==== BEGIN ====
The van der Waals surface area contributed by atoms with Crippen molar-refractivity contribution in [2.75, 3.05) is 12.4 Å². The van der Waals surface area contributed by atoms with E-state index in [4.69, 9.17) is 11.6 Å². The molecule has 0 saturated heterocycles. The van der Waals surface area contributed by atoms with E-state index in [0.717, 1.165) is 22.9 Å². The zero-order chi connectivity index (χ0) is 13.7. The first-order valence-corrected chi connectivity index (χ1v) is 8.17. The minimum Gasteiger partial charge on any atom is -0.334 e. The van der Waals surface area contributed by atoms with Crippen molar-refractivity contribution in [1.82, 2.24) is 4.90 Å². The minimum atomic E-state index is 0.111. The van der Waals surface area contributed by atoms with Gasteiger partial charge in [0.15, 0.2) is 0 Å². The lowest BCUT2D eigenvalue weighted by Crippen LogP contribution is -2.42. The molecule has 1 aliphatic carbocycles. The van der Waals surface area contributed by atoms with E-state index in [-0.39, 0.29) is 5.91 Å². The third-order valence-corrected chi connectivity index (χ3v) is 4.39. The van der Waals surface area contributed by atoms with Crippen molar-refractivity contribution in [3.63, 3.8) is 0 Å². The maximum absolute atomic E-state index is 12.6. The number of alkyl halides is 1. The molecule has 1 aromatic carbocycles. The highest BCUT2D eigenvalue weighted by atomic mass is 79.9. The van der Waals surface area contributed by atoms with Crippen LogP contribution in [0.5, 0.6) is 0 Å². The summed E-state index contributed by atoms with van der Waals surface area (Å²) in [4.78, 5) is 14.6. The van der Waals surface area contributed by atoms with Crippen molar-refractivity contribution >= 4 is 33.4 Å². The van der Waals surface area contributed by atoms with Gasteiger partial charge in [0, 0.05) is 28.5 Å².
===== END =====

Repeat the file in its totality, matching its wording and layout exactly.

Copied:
The van der Waals surface area contributed by atoms with Crippen molar-refractivity contribution in [2.75, 3.05) is 12.4 Å². The van der Waals surface area contributed by atoms with E-state index in [4.69, 9.17) is 11.6 Å². The molecule has 0 saturated heterocycles. The van der Waals surface area contributed by atoms with E-state index in [0.717, 1.165) is 22.9 Å². The zero-order chi connectivity index (χ0) is 13.7. The first-order valence-corrected chi connectivity index (χ1v) is 8.17. The minimum Gasteiger partial charge on any atom is -0.334 e. The van der Waals surface area contributed by atoms with Crippen molar-refractivity contribution in [1.82, 2.24) is 4.90 Å². The minimum atomic E-state index is 0.111. The van der Waals surface area contributed by atoms with Gasteiger partial charge in [0.15, 0.2) is 0 Å². The lowest BCUT2D eigenvalue weighted by Crippen LogP contribution is -2.42. The molecule has 1 aliphatic carbocycles. The van der Waals surface area contributed by atoms with E-state index in [-0.39, 0.29) is 5.91 Å². The third-order valence-corrected chi connectivity index (χ3v) is 4.39. The van der Waals surface area contributed by atoms with Crippen molar-refractivity contribution in [3.63, 3.8) is 0 Å². The maximum absolute atomic E-state index is 12.6. The number of alkyl halides is 1. The molecule has 1 aromatic carbocycles. The highest BCUT2D eigenvalue weighted by atomic mass is 79.9. The van der Waals surface area contributed by atoms with Crippen LogP contribution in [0.5, 0.6) is 0 Å². The summed E-state index contributed by atoms with van der Waals surface area (Å²) in [4.78, 5) is 14.6. The van der Waals surface area contributed by atoms with Crippen molar-refractivity contribution >= 4 is 33.4 Å². The van der Waals surface area contributed by atoms with Gasteiger partial charge in [0, 0.05) is 28.5 Å².